Severe water infiltration of the generator’s engine could even cause the motor to seize, rendering the motor irreparable.

Water can also penetrate the electronic components of the generator and short them out. This could burn out wires, blow fuses and blow circuit boards. 

What are the Dangers of a Wet Generator?

Of course, the dangers of a generator getting wet is not only potentially damaging to the generator, but there are other potential consequences to this situation.

If the generator’s electrical outlets become wet, they could cause a short circuit, damaging any electrical appliance that the generator is powering.

This is especially true if you power electronically sensitive equipment such as computers, cameras, cellphones, radios, and other communications equipment with your generator.

The most significant and potentially hazardous result of a generator that gets wet is the likelihood of electric shock or electrocution. Electrocution can be a life-threatening event and not a risk that you should take lightly.

How To Protect Your Generator From Water Damage

Since generators are not waterproof and generally used outdoors, what measures can you take to protect them from the weather?

  • Store your generators in a safe, dry place
  • Cover your generator with a tarp while using it
  • Keep your generator off the ground
  • Build a structure to protect your generator if needed
  • Elevate and droop cables so they dont carry water

If you do not use your generator daily, you should store it somewhere not exposed to the elements. The best place to store it would be in a dry garage, barn, or shed, where it will not be exposed to rain, flowing water, melting snow and ice, and excessive heat from direct sun exposure.

If you use your generator daily and it is not practical to pack it away somewhere safe, you need to take precautions to protect it from getting wet.

A simple solution as rigging up a tarp in an A-frame shape to protect your generator from the rain could be sufficient, particularly if you are only running the generator short term for a few days.

You should also elevate the generator off the ground a little by placing it on some appropriately sized pieces of wood or stand it on bricks. This will protect the generator from running groundwater, should it flow through the area where you have located your generator.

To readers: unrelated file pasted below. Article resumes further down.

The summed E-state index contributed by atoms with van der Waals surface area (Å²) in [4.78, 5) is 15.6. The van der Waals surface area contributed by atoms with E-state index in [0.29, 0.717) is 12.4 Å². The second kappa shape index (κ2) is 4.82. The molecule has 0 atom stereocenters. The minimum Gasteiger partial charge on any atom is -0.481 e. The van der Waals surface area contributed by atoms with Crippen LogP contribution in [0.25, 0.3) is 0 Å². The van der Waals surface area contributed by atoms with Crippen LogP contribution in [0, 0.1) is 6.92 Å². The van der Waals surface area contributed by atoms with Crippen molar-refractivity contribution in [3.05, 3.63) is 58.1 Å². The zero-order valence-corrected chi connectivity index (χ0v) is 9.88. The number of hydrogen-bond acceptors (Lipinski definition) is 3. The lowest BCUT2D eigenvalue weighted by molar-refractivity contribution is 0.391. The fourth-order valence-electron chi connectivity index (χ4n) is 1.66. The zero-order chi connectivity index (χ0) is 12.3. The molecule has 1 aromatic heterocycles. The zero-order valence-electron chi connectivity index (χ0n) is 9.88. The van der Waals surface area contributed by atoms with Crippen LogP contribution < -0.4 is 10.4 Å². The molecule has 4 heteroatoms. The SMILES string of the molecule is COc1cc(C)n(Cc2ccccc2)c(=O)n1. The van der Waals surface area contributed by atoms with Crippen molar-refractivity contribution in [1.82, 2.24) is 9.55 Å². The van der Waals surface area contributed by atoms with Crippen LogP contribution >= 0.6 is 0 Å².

Suppose you are using your generator for a more extended period. In that case, you may want to build a structure for it that would provide more long-term protection for your generator, where it can both be stored and then brought into service without moving it to a new location.

Many generator owners forget about the power extension cables that take the electricity from the generator to your dwelling. A cable that is strung at an angle can cause the rainwater to run along the cable to the generator outlet socket or the appliance plugged into it.

This could cause a short circuit at either the generator end or the appliance end and present the potential electric shock hazard.

The power cable, if elevated, should droop in the middle so that excess water will run towards the middle point that is hanging down and drip off the cable at that point.


Since generators are not waterproof, we should be taking particular care in storing this vital piece of equipment and how we use it.

We should take as much care of our generators as we would of any other piece of our outdoor gear, camping equipment, or emergency gear that we need to work in dire circumstances.

Not only does the generator have the potential to be damaged to the point of not being used if it gets wet, but it also has the potential to take human life.

However, the remedy for the situation is to take a few simple, common-sense precautions, and your generator will provide you with years of trouble-free electricity-generating service. They are, after all, robust machines that are built for outdoor work!


Hubert Miles

I've been conducting home inspections since 2002. I'm a licensed Home Inspector, Certified Master Inspector (CMI), and an FHA 203k Consultant. I started to help people better understand whole-house and portable generators.